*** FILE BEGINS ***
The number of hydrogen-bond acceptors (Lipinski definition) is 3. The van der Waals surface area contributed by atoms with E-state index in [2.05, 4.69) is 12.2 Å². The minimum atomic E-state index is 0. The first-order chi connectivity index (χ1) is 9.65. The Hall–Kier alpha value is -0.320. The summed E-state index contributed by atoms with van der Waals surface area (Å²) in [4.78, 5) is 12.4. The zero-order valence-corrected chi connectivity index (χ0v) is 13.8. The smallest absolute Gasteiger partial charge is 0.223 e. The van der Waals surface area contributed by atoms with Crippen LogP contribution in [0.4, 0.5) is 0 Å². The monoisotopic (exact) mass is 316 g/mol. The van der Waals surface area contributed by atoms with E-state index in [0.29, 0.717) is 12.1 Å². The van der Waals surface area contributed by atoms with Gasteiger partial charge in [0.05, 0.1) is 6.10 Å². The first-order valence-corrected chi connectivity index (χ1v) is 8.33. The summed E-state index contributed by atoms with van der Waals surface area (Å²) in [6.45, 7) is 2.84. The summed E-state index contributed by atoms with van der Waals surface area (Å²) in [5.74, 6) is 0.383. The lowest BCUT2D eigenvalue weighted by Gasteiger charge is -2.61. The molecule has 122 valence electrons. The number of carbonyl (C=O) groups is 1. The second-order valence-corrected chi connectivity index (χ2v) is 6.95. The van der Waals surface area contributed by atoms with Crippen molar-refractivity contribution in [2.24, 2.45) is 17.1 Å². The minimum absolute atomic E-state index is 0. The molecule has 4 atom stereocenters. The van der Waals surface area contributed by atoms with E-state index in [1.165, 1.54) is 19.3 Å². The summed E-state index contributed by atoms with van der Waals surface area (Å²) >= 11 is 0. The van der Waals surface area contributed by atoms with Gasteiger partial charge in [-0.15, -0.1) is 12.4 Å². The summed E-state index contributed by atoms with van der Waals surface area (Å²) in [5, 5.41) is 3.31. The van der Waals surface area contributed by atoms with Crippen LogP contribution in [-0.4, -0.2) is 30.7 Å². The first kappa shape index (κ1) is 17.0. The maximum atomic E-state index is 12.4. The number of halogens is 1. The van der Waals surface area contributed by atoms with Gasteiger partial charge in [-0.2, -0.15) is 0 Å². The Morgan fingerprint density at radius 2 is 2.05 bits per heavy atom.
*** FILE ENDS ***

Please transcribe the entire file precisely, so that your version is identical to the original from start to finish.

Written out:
The number of hydrogen-bond acceptors (Lipinski definition) is 3. The van der Waals surface area contributed by atoms with E-state index in [2.05, 4.69) is 12.2 Å². The minimum atomic E-state index is 0. The first-order chi connectivity index (χ1) is 9.65. The Hall–Kier alpha value is -0.320. The summed E-state index contributed by atoms with van der Waals surface area (Å²) in [4.78, 5) is 12.4. The zero-order valence-corrected chi connectivity index (χ0v) is 13.8. The smallest absolute Gasteiger partial charge is 0.223 e. The van der Waals surface area contributed by atoms with Crippen LogP contribution in [0.4, 0.5) is 0 Å². The monoisotopic (exact) mass is 316 g/mol. The van der Waals surface area contributed by atoms with E-state index in [0.29, 0.717) is 12.1 Å². The van der Waals surface area contributed by atoms with Gasteiger partial charge in [0.05, 0.1) is 6.10 Å². The first-order valence-corrected chi connectivity index (χ1v) is 8.33. The summed E-state index contributed by atoms with van der Waals surface area (Å²) in [6.45, 7) is 2.84. The summed E-state index contributed by atoms with van der Waals surface area (Å²) in [5.74, 6) is 0.383. The lowest BCUT2D eigenvalue weighted by Gasteiger charge is -2.61. The molecule has 122 valence electrons. The number of carbonyl (C=O) groups is 1. The second-order valence-corrected chi connectivity index (χ2v) is 6.95. The van der Waals surface area contributed by atoms with Crippen molar-refractivity contribution in [2.24, 2.45) is 17.1 Å². The minimum absolute atomic E-state index is 0. The molecule has 4 atom stereocenters. The van der Waals surface area contributed by atoms with E-state index in [1.165, 1.54) is 19.3 Å². The summed E-state index contributed by atoms with van der Waals surface area (Å²) >= 11 is 0. The van der Waals surface area contributed by atoms with Gasteiger partial charge in [-0.15, -0.1) is 12.4 Å². The summed E-state index contributed by atoms with van der Waals surface area (Å²) in [5, 5.41) is 3.31. The van der Waals surface area contributed by atoms with Crippen LogP contribution in [-0.4, -0.2) is 30.7 Å². The first kappa shape index (κ1) is 17.0. The maximum atomic E-state index is 12.4. The number of halogens is 1. The van der Waals surface area contributed by atoms with Gasteiger partial charge in [-0.2, -0.15) is 0 Å². The Morgan fingerprint density at radius 2 is 2.05 bits per heavy atom.